$ cat ~/.ssh/

Once you have copied the contents of this file, you should access your remote Debian host using the method you have available. Once you have accessed the Debian host you should make sure that the ~/.ssh directory exists. You can do this by using this command, which will create the directory if it doesn’t exist, but if it already exists it will do nothing:

$ mkdir -p ~/.ssh

Now all you have to do is create/modify the authorized_keys file inside of this directory. Add the contents of your file to the end of the authorized_keys file, creating it if necessary using this command:

$ echo PUBLIC_KEY_STRING_HERE >> ~/.ssh/authorized_keys

IMPORTANT NOTE - If you’re using the root account to set up keys for a user account, you have to make sure that the ~/.ssh directory belongs to the corresponding user and not to root, you can do this using the command: $ chown -R user:pass ~/.ssh

Authenticate to Debian Host Using SSH Keys
After finally completing one of the procedures above, you should be able to log into the remote host without a password. The basic process is the same in that you connect using the command $ ssh usernamme@host. If you did not supply a passphrase for your private key, you will be logged in immediately. However, if you did submit a passphrase for the private key when you created it, you will be prompted to enter it now.

OPTIONAL - Disable Password Authentication on Debian Server
After successfully logging into your account and using SSH without a password, your password based authentication is still active, meaning that your server is still exposed to brute-force attacks. Once you have confirmed that your remote account has administrative privileges, log into your server wish SSH keys. Then open up the SSH daemon’s config file using the command:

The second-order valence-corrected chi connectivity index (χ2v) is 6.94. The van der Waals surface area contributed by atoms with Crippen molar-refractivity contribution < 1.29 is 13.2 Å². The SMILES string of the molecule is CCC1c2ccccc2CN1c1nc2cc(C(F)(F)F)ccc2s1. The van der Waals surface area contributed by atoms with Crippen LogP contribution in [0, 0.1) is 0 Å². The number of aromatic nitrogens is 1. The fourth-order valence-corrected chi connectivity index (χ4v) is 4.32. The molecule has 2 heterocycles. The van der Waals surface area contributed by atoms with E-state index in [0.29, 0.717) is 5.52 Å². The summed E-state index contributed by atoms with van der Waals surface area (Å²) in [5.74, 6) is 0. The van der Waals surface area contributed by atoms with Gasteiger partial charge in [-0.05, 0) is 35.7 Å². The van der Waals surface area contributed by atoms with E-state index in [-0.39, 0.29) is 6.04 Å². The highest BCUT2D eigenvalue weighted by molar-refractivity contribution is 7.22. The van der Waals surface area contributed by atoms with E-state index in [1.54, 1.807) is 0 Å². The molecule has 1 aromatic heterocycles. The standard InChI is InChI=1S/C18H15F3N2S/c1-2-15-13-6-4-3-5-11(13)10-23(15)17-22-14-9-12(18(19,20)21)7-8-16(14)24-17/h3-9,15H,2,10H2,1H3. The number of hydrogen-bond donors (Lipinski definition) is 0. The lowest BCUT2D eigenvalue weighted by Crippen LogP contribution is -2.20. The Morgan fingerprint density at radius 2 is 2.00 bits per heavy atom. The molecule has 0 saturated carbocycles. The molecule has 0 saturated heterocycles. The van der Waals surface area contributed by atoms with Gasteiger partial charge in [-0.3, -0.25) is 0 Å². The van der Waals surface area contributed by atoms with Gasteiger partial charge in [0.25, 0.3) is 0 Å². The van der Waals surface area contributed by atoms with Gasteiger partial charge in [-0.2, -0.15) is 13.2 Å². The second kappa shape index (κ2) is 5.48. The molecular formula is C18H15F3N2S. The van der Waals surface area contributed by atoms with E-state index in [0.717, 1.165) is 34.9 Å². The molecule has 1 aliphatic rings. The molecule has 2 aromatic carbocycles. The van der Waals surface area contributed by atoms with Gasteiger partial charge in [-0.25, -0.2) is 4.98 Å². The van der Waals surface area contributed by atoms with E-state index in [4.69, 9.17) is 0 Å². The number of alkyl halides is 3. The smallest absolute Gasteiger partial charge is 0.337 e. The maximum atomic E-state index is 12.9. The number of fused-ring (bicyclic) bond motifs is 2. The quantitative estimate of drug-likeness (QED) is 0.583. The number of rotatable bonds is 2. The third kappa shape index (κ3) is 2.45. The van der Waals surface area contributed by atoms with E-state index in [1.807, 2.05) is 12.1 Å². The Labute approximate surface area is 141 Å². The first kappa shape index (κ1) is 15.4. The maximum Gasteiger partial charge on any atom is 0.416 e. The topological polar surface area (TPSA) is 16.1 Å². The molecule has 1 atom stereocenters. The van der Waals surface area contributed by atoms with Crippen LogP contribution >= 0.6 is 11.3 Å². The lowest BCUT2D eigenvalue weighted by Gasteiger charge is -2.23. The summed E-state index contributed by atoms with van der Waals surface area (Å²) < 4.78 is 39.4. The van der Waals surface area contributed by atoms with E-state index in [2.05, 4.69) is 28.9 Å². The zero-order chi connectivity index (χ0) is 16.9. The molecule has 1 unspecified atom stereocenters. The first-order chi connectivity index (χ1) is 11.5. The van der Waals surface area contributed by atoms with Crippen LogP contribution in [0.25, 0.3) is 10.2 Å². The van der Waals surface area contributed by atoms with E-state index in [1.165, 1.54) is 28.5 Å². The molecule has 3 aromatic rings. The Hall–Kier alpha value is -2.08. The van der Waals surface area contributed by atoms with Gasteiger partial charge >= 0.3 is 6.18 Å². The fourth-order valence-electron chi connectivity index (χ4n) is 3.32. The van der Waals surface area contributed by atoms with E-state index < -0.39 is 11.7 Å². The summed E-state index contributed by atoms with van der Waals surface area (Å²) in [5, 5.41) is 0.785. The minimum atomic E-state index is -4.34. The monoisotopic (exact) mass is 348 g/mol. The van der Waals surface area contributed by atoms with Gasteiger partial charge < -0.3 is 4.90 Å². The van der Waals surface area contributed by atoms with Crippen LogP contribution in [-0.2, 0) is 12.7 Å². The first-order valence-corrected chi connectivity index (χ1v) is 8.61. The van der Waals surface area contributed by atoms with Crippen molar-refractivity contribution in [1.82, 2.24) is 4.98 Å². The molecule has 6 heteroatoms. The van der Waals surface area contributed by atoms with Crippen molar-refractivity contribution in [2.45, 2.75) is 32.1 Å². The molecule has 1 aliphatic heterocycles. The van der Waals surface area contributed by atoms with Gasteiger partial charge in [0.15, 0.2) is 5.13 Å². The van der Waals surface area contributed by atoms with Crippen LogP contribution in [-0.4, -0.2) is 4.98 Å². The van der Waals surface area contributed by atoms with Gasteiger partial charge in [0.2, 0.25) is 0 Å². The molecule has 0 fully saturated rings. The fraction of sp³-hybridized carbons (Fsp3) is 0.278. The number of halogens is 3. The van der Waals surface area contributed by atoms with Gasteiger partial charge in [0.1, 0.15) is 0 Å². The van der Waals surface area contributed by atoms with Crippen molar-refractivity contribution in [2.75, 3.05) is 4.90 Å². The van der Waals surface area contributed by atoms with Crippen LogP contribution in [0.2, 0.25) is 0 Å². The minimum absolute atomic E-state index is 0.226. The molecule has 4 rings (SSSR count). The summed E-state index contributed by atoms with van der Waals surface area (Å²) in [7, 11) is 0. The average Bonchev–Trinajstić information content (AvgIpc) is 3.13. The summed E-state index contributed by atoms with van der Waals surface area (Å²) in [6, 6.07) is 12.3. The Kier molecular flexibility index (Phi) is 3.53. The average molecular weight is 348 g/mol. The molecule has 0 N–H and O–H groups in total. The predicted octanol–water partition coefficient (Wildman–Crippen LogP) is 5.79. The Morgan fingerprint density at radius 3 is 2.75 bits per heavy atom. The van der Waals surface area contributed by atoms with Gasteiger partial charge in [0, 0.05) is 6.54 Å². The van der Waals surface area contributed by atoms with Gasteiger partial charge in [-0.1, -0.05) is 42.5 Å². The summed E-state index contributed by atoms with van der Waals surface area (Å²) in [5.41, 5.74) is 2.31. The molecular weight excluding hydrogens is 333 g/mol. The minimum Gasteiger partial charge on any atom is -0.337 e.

$ sudo nano /etc/ssh/sshd_config

Search for an option called PasswordAuthentication inside the file (this may be commented out) and set the value to no. This will fully disable the ability to login via SSH using account passwords.

Save and close the file when you are done editing it by pressing Ctrl + X then Y to confirm saving the file, then press Enter to exit nano. For these changes to be implemented the sshd service needs to be restarted, this can be done with the following command:

$ sudo systemctl restart ssh

You should now have SSH-Key authentication successfully configured on your Debian 10 server, allowing you to authenticate without providing an account password and protecting you against brute-force attacks.

1 Like

You should probably mention the version of Powershell they would need to have to be able to use ssh-keygen as per my knowledge, previous versions had to use PoshSSH.

Its all so good to tell what operating system your running these commands on as each user might have a different method of connecting to their server, aka PuTTY, Terminal SSH and others. As for me, I can only assume your using a Linux machine to connect to a Linux Machine.

Overall, very informational, just missing that version point.